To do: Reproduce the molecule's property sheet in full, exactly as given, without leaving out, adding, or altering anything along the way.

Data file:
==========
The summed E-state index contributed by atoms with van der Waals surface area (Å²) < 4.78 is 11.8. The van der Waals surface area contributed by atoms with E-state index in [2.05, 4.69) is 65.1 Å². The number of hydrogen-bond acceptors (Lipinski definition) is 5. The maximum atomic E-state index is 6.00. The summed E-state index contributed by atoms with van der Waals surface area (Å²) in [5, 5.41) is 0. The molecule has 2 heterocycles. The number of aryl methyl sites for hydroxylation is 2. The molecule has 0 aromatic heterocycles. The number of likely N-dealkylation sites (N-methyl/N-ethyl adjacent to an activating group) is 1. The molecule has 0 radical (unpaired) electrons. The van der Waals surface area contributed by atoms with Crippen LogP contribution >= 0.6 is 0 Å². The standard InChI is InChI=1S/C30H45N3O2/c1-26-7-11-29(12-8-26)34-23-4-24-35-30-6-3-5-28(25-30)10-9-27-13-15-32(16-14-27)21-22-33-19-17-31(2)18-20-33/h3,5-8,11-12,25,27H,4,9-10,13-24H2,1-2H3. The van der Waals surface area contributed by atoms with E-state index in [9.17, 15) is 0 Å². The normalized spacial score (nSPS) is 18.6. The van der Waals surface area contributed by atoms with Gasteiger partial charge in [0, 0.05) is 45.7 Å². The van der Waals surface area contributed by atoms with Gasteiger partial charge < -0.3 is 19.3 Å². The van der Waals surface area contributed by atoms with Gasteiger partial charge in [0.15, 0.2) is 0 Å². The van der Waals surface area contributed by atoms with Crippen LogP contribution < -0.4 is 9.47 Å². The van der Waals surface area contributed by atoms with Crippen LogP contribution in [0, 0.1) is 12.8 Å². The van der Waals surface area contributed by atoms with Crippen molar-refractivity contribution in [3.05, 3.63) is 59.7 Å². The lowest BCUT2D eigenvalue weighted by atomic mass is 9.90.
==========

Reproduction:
The summed E-state index contributed by atoms with van der Waals surface area (Å²) < 4.78 is 11.8. The van der Waals surface area contributed by atoms with E-state index in [2.05, 4.69) is 65.1 Å². The number of hydrogen-bond acceptors (Lipinski definition) is 5. The maximum atomic E-state index is 6.00. The summed E-state index contributed by atoms with van der Waals surface area (Å²) in [5, 5.41) is 0. The molecule has 2 heterocycles. The number of aryl methyl sites for hydroxylation is 2. The molecule has 0 aromatic heterocycles. The number of likely N-dealkylation sites (N-methyl/N-ethyl adjacent to an activating group) is 1. The molecule has 0 radical (unpaired) electrons. The van der Waals surface area contributed by atoms with Crippen LogP contribution >= 0.6 is 0 Å². The standard InChI is InChI=1S/C30H45N3O2/c1-26-7-11-29(12-8-26)34-23-4-24-35-30-6-3-5-28(25-30)10-9-27-13-15-32(16-14-27)21-22-33-19-17-31(2)18-20-33/h3,5-8,11-12,25,27H,4,9-10,13-24H2,1-2H3. The van der Waals surface area contributed by atoms with E-state index in [9.17, 15) is 0 Å². The normalized spacial score (nSPS) is 18.6. The van der Waals surface area contributed by atoms with Gasteiger partial charge in [0, 0.05) is 45.7 Å². The van der Waals surface area contributed by atoms with Gasteiger partial charge < -0.3 is 19.3 Å². The van der Waals surface area contributed by atoms with Gasteiger partial charge in [0.15, 0.2) is 0 Å². The van der Waals surface area contributed by atoms with Crippen LogP contribution < -0.4 is 9.47 Å². The van der Waals surface area contributed by atoms with Crippen LogP contribution in [0, 0.1) is 12.8 Å². The van der Waals surface area contributed by atoms with Crippen molar-refractivity contribution in [3.05, 3.63) is 59.7 Å². The lowest BCUT2D eigenvalue weighted by atomic mass is 9.90.